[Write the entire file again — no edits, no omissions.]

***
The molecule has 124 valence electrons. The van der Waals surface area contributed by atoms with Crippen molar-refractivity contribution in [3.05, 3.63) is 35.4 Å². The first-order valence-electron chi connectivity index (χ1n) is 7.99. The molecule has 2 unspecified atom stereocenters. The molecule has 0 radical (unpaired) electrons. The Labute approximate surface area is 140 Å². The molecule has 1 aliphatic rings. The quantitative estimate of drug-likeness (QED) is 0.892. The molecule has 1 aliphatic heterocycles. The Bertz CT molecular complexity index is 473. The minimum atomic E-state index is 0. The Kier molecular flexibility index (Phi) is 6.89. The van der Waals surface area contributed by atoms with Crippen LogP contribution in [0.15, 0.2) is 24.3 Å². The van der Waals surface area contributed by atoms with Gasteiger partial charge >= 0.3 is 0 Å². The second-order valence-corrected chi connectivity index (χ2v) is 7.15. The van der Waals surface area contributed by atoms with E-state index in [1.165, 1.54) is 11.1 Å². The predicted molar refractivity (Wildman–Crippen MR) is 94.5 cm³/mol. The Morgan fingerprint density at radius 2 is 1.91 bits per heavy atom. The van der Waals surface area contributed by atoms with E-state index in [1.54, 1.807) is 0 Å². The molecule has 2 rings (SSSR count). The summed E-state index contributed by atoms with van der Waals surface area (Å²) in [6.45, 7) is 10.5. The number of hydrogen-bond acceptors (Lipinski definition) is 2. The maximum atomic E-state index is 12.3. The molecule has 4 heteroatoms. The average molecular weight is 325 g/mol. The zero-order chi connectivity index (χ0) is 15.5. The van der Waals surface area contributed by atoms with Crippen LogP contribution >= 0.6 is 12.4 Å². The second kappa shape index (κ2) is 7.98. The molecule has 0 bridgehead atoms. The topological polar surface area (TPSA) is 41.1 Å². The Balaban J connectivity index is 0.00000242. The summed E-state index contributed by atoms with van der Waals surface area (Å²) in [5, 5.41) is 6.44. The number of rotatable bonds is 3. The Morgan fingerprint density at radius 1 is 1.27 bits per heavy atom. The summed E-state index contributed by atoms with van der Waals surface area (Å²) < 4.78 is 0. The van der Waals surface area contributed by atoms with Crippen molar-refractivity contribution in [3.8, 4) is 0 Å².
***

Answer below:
The molecule has 124 valence electrons. The van der Waals surface area contributed by atoms with Crippen molar-refractivity contribution in [3.05, 3.63) is 35.4 Å². The first-order valence-electron chi connectivity index (χ1n) is 7.99. The molecule has 2 unspecified atom stereocenters. The molecule has 0 radical (unpaired) electrons. The Labute approximate surface area is 140 Å². The molecule has 1 aliphatic rings. The quantitative estimate of drug-likeness (QED) is 0.892. The molecule has 1 aliphatic heterocycles. The Bertz CT molecular complexity index is 473. The minimum atomic E-state index is 0. The Kier molecular flexibility index (Phi) is 6.89. The van der Waals surface area contributed by atoms with Crippen LogP contribution in [0.15, 0.2) is 24.3 Å². The van der Waals surface area contributed by atoms with Gasteiger partial charge >= 0.3 is 0 Å². The second-order valence-corrected chi connectivity index (χ2v) is 7.15. The van der Waals surface area contributed by atoms with E-state index in [1.165, 1.54) is 11.1 Å². The predicted molar refractivity (Wildman–Crippen MR) is 94.5 cm³/mol. The Morgan fingerprint density at radius 2 is 1.91 bits per heavy atom. The van der Waals surface area contributed by atoms with E-state index in [1.54, 1.807) is 0 Å². The molecule has 2 rings (SSSR count). The summed E-state index contributed by atoms with van der Waals surface area (Å²) in [6.45, 7) is 10.5. The number of hydrogen-bond acceptors (Lipinski definition) is 2. The maximum atomic E-state index is 12.3. The molecule has 4 heteroatoms. The average molecular weight is 325 g/mol. The zero-order chi connectivity index (χ0) is 15.5. The van der Waals surface area contributed by atoms with Crippen LogP contribution >= 0.6 is 12.4 Å². The second kappa shape index (κ2) is 7.98. The molecule has 0 bridgehead atoms. The topological polar surface area (TPSA) is 41.1 Å². The Balaban J connectivity index is 0.00000242. The summed E-state index contributed by atoms with van der Waals surface area (Å²) in [5, 5.41) is 6.44. The number of rotatable bonds is 3. The Morgan fingerprint density at radius 1 is 1.27 bits per heavy atom. The summed E-state index contributed by atoms with van der Waals surface area (Å²) < 4.78 is 0. The van der Waals surface area contributed by atoms with Crippen molar-refractivity contribution in [3.8, 4) is 0 Å².